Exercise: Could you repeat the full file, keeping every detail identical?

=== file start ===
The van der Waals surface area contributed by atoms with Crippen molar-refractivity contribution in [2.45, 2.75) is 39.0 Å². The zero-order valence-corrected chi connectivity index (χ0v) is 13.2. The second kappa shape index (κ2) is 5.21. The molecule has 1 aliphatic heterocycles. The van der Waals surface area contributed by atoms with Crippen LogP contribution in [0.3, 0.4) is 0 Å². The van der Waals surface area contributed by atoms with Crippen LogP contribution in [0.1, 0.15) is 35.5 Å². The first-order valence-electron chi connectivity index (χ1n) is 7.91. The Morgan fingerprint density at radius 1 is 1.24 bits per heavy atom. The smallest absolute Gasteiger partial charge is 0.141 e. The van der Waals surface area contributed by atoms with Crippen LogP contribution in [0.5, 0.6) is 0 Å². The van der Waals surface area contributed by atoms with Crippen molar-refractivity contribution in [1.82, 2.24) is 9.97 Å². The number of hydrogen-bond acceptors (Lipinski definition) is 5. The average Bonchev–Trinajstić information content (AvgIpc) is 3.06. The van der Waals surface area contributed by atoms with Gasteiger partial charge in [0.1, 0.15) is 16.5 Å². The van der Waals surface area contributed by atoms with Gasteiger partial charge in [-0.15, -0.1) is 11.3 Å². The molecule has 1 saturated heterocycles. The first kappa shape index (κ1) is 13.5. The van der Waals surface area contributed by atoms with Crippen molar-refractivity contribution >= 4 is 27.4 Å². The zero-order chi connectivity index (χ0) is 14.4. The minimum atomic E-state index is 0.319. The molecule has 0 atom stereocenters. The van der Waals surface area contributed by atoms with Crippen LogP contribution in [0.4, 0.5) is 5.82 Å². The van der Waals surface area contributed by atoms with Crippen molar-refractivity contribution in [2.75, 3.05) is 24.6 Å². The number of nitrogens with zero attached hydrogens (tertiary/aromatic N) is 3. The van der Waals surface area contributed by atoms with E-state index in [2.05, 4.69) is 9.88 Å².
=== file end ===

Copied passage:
The van der Waals surface area contributed by atoms with Crippen molar-refractivity contribution in [2.45, 2.75) is 39.0 Å². The zero-order valence-corrected chi connectivity index (χ0v) is 13.2. The second kappa shape index (κ2) is 5.21. The molecule has 1 aliphatic heterocycles. The van der Waals surface area contributed by atoms with Crippen LogP contribution in [0.3, 0.4) is 0 Å². The van der Waals surface area contributed by atoms with Crippen LogP contribution in [0.1, 0.15) is 35.5 Å². The first-order valence-electron chi connectivity index (χ1n) is 7.91. The Morgan fingerprint density at radius 1 is 1.24 bits per heavy atom. The smallest absolute Gasteiger partial charge is 0.141 e. The van der Waals surface area contributed by atoms with Crippen LogP contribution in [0.5, 0.6) is 0 Å². The van der Waals surface area contributed by atoms with Crippen molar-refractivity contribution in [1.82, 2.24) is 9.97 Å². The number of hydrogen-bond acceptors (Lipinski definition) is 5. The average Bonchev–Trinajstić information content (AvgIpc) is 3.06. The van der Waals surface area contributed by atoms with Gasteiger partial charge in [0.1, 0.15) is 16.5 Å². The van der Waals surface area contributed by atoms with Gasteiger partial charge in [-0.15, -0.1) is 11.3 Å². The molecule has 1 saturated heterocycles. The first kappa shape index (κ1) is 13.5. The van der Waals surface area contributed by atoms with Crippen molar-refractivity contribution >= 4 is 27.4 Å². The zero-order chi connectivity index (χ0) is 14.4. The minimum atomic E-state index is 0.319. The molecule has 0 atom stereocenters. The van der Waals surface area contributed by atoms with Crippen LogP contribution in [0.4, 0.5) is 5.82 Å². The van der Waals surface area contributed by atoms with Crippen molar-refractivity contribution in [2.75, 3.05) is 24.6 Å². The number of nitrogens with zero attached hydrogens (tertiary/aromatic N) is 3. The van der Waals surface area contributed by atoms with E-state index in [2.05, 4.69) is 9.88 Å².